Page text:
|ZFIN ID: ZDB-PUB-080218-24|
Evolutionarily conserved and divergent regions of the Autoimmune Regulator (Aire) gene: a comparative analysis
Saltis, M., Criscitiello, M.F., Ohta, Y., Keefe, M., Trede, N.S., Goitsuka, R., and Flajnik, M.F.
|Source:||Immunogenetics 60(2): 105-114 (Journal)|
|Registered Authors:||Keefe, Matthew, Trede, Nick|
|Keywords:||Comparative immunology, Autoimmunity, Transcription factors, Autoimmune regulator|
|PubMed:||18214467 Full text @ Immunogenetics|
Saltis, M., Criscitiello, M.F., Ohta, Y., Keefe, M., Trede, N.S., Goitsuka, R., and Flajnik, M.F. (2008) Evolutionarily conserved and divergent regions of the Autoimmune Regulator (Aire) gene: a comparative analysis. Immunogenetics. 60(2):105-114.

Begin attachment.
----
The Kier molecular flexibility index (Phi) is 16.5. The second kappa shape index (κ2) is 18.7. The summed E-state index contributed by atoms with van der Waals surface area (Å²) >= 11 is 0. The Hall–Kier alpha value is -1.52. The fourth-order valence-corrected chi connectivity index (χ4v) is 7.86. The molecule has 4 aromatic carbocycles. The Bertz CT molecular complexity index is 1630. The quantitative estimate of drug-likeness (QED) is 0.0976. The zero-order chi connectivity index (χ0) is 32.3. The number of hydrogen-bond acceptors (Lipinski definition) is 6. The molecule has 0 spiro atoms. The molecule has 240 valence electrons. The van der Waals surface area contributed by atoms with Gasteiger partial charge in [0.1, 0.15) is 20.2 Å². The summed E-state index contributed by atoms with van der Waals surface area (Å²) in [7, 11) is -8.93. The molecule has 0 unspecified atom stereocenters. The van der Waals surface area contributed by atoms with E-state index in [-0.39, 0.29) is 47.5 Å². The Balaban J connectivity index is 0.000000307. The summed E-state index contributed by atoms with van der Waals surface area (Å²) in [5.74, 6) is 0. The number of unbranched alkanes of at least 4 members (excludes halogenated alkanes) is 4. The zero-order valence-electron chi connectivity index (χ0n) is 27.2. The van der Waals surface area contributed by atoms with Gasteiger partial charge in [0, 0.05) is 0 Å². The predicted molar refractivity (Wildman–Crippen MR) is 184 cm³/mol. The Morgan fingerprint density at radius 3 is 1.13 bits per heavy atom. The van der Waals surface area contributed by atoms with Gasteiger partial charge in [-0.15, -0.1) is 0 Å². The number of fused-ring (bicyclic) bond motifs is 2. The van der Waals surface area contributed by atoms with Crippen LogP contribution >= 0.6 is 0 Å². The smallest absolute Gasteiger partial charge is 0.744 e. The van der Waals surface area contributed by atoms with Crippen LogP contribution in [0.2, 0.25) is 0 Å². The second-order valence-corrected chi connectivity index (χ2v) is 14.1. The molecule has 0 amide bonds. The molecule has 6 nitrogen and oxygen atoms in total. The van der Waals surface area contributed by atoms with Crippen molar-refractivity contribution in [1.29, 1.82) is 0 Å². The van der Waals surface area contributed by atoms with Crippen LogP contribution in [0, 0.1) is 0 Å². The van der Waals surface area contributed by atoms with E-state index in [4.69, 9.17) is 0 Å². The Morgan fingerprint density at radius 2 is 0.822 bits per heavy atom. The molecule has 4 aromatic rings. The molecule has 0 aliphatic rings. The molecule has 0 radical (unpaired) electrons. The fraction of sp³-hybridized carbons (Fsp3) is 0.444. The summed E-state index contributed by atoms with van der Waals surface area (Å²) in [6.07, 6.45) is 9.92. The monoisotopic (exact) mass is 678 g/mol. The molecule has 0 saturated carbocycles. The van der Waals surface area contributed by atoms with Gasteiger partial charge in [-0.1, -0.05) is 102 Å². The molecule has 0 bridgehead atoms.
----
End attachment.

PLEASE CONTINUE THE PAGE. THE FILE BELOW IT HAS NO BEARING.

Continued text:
ABSTRACTDuring T cell differentiation, medullary thymic epithelial cells (MTEC) expose developing T cells to tissue-specific antigens. MTEC expression of such self-antigens requires the transcription factor autoimmune regulator (Aire). In mammals, defects in aire result in multi-tissue, T cell-mediated autoimmunity. Because the T cell receptor repertoire is randomly generated and extremely diverse in all jawed vertebrates, it is likely that an aire-dependent T cell tolerance mechanism also exists in nonmammalian vertebrates. We have isolated aire genes from animals in all gnathostome classes except the cartilaginous fish by a combination of molecular techniques and scanning of expressed sequence tags and genomic databases. The deduced amino acid sequences of Aire were compared among mouse, human, opossum, chicken, Xenopus, zebrafish, and pufferfish. The first of two plant homeodomains (PHD) in human Aire and regions associated with nuclear and cytoplasmic localization are evolutionarily conserved, while other domains are either absent or divergent in one or more vertebrate classes. Furthermore, the second zinc-binding domain previously named Aire PHD2 appears to have greater sequence similarity with Ring finger domains than to PHD domains. Point mutations in defective human aire genes are generally found in the most evolutionarily conserved regions of the protein. These findings reveal a very rapid evolution of certain regions of aire during vertebrate evolution and support the existence of an aire-dependent mechanism of T cell tolerance dating back at least to the emergence of bony fish.